The sources are rather contradictory on Berlioz’s last stop in Florence in May 1832. The letter to Hiller cited above shows his joy at seeing the city again; but the Memoirs give a different view (chapter 43): ‘The sight of Florence, which I was entering for the fourth time, had a disheartening effect on me’. The same chapter also places at this point the account of the funeral of the young woman, an event which belongs unquestionably to the second visit. The tone of the letter to Hiller changes after the opening and ends with this confession: ‘What a sad and silly letter. I feel very downcast. Every time I have seen Florence again, I have felt disturbed and had a sense of inner turmoil which I can hardly explain to myself. There is nobody I know in Florence… Nothing adventurous has ever happened to me here… I am alone as I was in Nice… That may be the reason why Florence has such a strange effect on me. It is very odd. When I am in Florence I feel that I am no longer myself, but some stranger, a Russian or an Englishman walking along the beautiful banks of the Arno. I feel as though Berlioz is somewhere else and that I am one of his acquaintances’. But in a letter to his mother from Milan dated 21 May Berlioz states that in Florence he met many acquaintances (CG no. 271). Even the exact duration of his stay is unclear. In the letter to Hiller dated 13 May, the day after his arrival, Berlioz writes that he will be leaving ‘in three days’, in other words on 16 May, while in the letter to his mother he states that he only stayed three days in Florence (so too CG no. 272bis). During his last visit to the city Berlioz went once more to the opera and saw Bellini’s La Sonnambula, but he felt nothing but contempt for the work: as he put it to Hiller ‘You have to see Italy to get an idea of what they have the nerve to call music in this country!…’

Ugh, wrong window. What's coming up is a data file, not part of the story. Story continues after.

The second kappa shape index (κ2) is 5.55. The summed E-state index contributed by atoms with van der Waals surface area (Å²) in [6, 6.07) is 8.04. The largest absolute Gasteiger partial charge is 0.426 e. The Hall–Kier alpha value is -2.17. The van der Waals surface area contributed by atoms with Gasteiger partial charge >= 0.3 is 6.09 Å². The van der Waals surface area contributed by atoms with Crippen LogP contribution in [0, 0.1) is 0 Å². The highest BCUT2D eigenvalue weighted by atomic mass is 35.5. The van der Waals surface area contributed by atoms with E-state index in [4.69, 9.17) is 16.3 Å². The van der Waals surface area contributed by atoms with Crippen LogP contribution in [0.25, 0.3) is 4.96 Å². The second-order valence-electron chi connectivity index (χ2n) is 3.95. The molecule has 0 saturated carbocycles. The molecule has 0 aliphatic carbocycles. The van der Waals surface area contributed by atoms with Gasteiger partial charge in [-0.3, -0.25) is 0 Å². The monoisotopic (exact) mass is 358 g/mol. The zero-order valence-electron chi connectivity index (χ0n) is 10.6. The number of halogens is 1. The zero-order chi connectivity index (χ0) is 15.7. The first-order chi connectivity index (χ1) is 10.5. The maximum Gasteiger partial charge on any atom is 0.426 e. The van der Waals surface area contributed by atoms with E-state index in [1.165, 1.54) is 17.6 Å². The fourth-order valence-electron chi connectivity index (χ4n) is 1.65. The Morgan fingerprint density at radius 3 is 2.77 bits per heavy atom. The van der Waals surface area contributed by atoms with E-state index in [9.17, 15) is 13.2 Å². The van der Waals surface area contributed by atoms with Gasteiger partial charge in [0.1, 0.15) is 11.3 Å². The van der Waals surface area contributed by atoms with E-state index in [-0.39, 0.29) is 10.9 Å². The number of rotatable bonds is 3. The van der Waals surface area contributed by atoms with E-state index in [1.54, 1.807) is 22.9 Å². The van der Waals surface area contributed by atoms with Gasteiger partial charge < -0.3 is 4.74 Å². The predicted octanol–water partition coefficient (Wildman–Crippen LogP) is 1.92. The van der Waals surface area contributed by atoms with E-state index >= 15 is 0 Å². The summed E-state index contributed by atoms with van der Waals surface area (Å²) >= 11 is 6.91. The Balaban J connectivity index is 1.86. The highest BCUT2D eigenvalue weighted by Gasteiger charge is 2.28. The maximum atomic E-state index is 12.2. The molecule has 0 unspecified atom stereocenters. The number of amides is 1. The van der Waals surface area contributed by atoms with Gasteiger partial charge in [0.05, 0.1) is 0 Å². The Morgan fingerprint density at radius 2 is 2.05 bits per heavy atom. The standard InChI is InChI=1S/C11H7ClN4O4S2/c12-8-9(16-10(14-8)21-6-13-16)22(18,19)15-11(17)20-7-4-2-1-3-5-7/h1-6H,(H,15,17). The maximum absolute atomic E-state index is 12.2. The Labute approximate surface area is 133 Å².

Unless otherwise stated, all the pictures reproduced on this page have
been scanned from an 1833 engraving and John L. Stoddards
Lectures, Volume V – Paris La Belle France and Spain, by John L. Stoddard (Balch
Brothers, 1898), both in our own collection. © Monir Tayeb and Michel Austin.